Monday, December 12, 2011

Los Angeles

When you are “from” a place that seems to define your identity, even though you are no longer “of” that place, parts of the place are as familiar to you as your knees or elbows, and you often find yourself seeing parts of the place strolling through your psyche like rubbernecking tourists.

The place is Los Angeles.  It is El Pueblo de Nuestra Senora la Reina de Los Angeles de Porciuncula.  You are able among other things to find true north, speak and read Spanish, use chopsticks, and brew your own espresso coffee because of it.  Los Angeles is not L.A. for you as it is for so many of its émigrés; it is Los Angeles or, if you are speaking of it or writing about it from where you are now, which is ninety-five miles north in Santa Barbara, it is “down below,” because to get there you’d head down 101 or PCH.  Los Angeles has more to do with event than it does screenplays or the enormous wealth associated with the higher plateaus of sports personalities, the legal profession, or the entertainment industries.

Los Angeles is a living demonstration of a linear accelerator, long corridors in which ideas, some quite ordinary, others remarkable for their dumbness, others still signposts of originality are speeded up with the intention of causing them to collide in anticipation of creating yet newer ideas subject to summary judgments of ordinariness, dumbness, or originality.

Were you now to return to Los Angeles for any length of time over a day or so, you would suffer disconnect rather than disorientation.  The funk and whimsicality of the generations in which you grew up had captured the outrageous humor and zeitgeist of the ever-widening gyre now resident in your impressions and the impressions of your generation.

Other funk and whimsicality await those younger than you to make of as they will.  Your Los Angeles has enormous signs on which are painted ice cream cones, thirty-foot high donuts, motels in which the rooms are in the shape of tee-pees (The Teepee Motel, of course) and slavishly modern buildings originally intended as department stores but now entirely other.  Your Los Angeles has a funicular called The Angel’s Flight traversing Bunker Hill instead of its present locale, a gaudy wooden stadium called Gilmore Stadium, an even more housing-tract-like baseball park for a vanished minor league team and, seemingly buried in south central Los Angeles, a replica of the Chicago baseball park called Wrigley Field, named, if you reduce it to its lowest common denominator, after chewing gum.  It would also have a Chinese restaurant on Sunset Boulevard named after its owner, an actor named Benson Fong.  The bistro not too far to the west on Sunset would be a Belgian Restaurant called Frascati rather than what it now is, and the cocktail lounge pianist would be Mort Jacobs.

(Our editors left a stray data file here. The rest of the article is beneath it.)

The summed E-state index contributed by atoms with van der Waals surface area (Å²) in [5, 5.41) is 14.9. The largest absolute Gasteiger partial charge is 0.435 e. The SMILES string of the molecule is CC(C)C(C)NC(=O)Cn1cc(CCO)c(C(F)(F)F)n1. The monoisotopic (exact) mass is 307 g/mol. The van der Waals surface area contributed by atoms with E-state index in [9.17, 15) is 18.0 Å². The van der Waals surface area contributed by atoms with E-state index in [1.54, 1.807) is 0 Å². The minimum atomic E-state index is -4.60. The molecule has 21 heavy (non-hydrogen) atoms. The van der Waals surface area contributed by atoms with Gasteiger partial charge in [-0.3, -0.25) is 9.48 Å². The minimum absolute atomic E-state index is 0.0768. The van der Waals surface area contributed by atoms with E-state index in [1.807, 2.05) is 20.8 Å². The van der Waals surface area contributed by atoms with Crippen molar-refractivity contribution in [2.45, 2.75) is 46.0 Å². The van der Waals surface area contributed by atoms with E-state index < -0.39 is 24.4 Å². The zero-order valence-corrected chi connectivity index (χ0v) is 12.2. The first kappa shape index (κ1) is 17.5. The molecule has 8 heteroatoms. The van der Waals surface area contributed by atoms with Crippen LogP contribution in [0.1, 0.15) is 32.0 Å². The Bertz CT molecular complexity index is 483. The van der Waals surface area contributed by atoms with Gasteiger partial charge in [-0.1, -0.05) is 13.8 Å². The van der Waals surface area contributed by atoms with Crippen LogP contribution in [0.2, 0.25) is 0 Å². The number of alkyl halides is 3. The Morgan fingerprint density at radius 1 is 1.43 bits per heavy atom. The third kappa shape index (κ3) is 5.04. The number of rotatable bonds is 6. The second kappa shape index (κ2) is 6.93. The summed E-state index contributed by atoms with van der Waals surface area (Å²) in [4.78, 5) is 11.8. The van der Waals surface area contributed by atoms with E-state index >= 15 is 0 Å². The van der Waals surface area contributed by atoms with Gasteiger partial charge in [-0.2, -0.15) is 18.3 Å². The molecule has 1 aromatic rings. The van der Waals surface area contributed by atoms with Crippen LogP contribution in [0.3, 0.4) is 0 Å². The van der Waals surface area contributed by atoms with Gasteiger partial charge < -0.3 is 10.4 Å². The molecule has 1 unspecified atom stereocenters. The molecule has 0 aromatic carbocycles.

If you spent any time at all in contemporary Los Angeles, you might have cause to wonder where you were, even if you were in sight of places you once visited and patronized because the buildings would have had some form of reconstructive or cosmetic surgery performed on them.  You would know where you were emotionally because the humors and outreach of Los Angeles dreams and attitudes would be calling out to you the way dogs at animal shelters advertise their willingness to share with you this commodity we all have in common, appetite for life.

Well after you’d moved northward to Santa Barbara, you stopped after class, at 1102 South Crescent Heights Boulevard for a visit with your parents before heading northward.  The arrangements of furniture had undergone significant shuffling and rearranging since your last visit.  Noting your disorientation, your mother said, “It’s changed, but you’ll see; this way is better.”

After a time, you found yourself in agreement.  This new way was better, a fact that had much less to do with the actual placement of furniture than the way your parents moved about the new scheme, their happiness and comfort tangible.

Los Angeles is the same way.  The neighborhoods you played in, lived in, haunted, have all been rearranged.  Although the locations have been given the effect of a coat of paint and some furniture replaced, the personality remains.  You can hear your mother saying, “This way is better.”


1 comment:

Sarah said...

whenever you write about Los Angeles I get homesick for the Valley, for the strip, for Santa Monica Pier, for the Laguna Beach hotel roof, where we used to play hooky from school. where I live now is dull by comparison, strip-mall soul, and I long for the day when we move outta here.